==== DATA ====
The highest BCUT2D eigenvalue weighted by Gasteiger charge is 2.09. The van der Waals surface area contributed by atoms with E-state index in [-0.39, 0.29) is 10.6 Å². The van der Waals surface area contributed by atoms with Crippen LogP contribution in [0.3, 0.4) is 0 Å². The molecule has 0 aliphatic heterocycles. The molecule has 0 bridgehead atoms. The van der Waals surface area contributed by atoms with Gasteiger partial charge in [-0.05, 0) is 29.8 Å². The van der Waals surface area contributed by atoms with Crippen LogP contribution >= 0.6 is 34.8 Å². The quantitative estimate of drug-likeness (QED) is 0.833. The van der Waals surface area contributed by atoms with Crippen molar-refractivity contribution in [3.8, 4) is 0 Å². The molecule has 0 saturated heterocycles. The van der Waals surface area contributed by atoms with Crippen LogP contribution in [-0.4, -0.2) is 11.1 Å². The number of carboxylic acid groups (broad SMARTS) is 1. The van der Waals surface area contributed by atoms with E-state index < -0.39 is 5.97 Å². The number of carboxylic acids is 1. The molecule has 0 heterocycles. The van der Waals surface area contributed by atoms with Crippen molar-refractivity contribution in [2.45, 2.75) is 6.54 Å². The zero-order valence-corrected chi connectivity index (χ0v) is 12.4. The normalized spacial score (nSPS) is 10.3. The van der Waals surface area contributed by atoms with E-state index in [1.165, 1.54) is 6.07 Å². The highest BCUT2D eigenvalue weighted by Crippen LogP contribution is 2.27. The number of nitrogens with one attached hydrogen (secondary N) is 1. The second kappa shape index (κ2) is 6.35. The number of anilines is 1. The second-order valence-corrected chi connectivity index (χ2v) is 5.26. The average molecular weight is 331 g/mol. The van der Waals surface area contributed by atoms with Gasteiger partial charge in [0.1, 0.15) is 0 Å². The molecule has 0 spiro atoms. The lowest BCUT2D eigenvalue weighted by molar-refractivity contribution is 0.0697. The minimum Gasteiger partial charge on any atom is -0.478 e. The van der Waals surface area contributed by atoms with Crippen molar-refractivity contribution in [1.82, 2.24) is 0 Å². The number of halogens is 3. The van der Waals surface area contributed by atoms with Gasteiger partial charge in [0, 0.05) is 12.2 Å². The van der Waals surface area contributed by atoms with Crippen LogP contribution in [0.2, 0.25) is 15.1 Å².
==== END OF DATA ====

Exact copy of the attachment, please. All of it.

The highest BCUT2D eigenvalue weighted by Gasteiger charge is 2.09. The van der Waals surface area contributed by atoms with E-state index in [-0.39, 0.29) is 10.6 Å². The van der Waals surface area contributed by atoms with Crippen LogP contribution in [0.3, 0.4) is 0 Å². The molecule has 0 aliphatic heterocycles. The molecule has 0 bridgehead atoms. The van der Waals surface area contributed by atoms with Gasteiger partial charge in [-0.05, 0) is 29.8 Å². The van der Waals surface area contributed by atoms with Crippen LogP contribution >= 0.6 is 34.8 Å². The quantitative estimate of drug-likeness (QED) is 0.833. The van der Waals surface area contributed by atoms with Crippen molar-refractivity contribution in [3.8, 4) is 0 Å². The molecule has 0 saturated heterocycles. The van der Waals surface area contributed by atoms with Crippen LogP contribution in [-0.4, -0.2) is 11.1 Å². The number of carboxylic acid groups (broad SMARTS) is 1. The van der Waals surface area contributed by atoms with E-state index < -0.39 is 5.97 Å². The number of carboxylic acids is 1. The molecule has 0 heterocycles. The van der Waals surface area contributed by atoms with Crippen molar-refractivity contribution in [2.45, 2.75) is 6.54 Å². The zero-order valence-corrected chi connectivity index (χ0v) is 12.4. The normalized spacial score (nSPS) is 10.3. The van der Waals surface area contributed by atoms with E-state index in [1.165, 1.54) is 6.07 Å². The highest BCUT2D eigenvalue weighted by Crippen LogP contribution is 2.27. The number of nitrogens with one attached hydrogen (secondary N) is 1. The second kappa shape index (κ2) is 6.35. The number of anilines is 1. The second-order valence-corrected chi connectivity index (χ2v) is 5.26. The average molecular weight is 331 g/mol. The van der Waals surface area contributed by atoms with Gasteiger partial charge in [0.1, 0.15) is 0 Å². The molecule has 0 spiro atoms. The lowest BCUT2D eigenvalue weighted by molar-refractivity contribution is 0.0697. The minimum Gasteiger partial charge on any atom is -0.478 e. The van der Waals surface area contributed by atoms with Crippen molar-refractivity contribution in [1.82, 2.24) is 0 Å². The number of halogens is 3. The van der Waals surface area contributed by atoms with Gasteiger partial charge in [0, 0.05) is 12.2 Å². The van der Waals surface area contributed by atoms with Crippen LogP contribution in [0.2, 0.25) is 15.1 Å².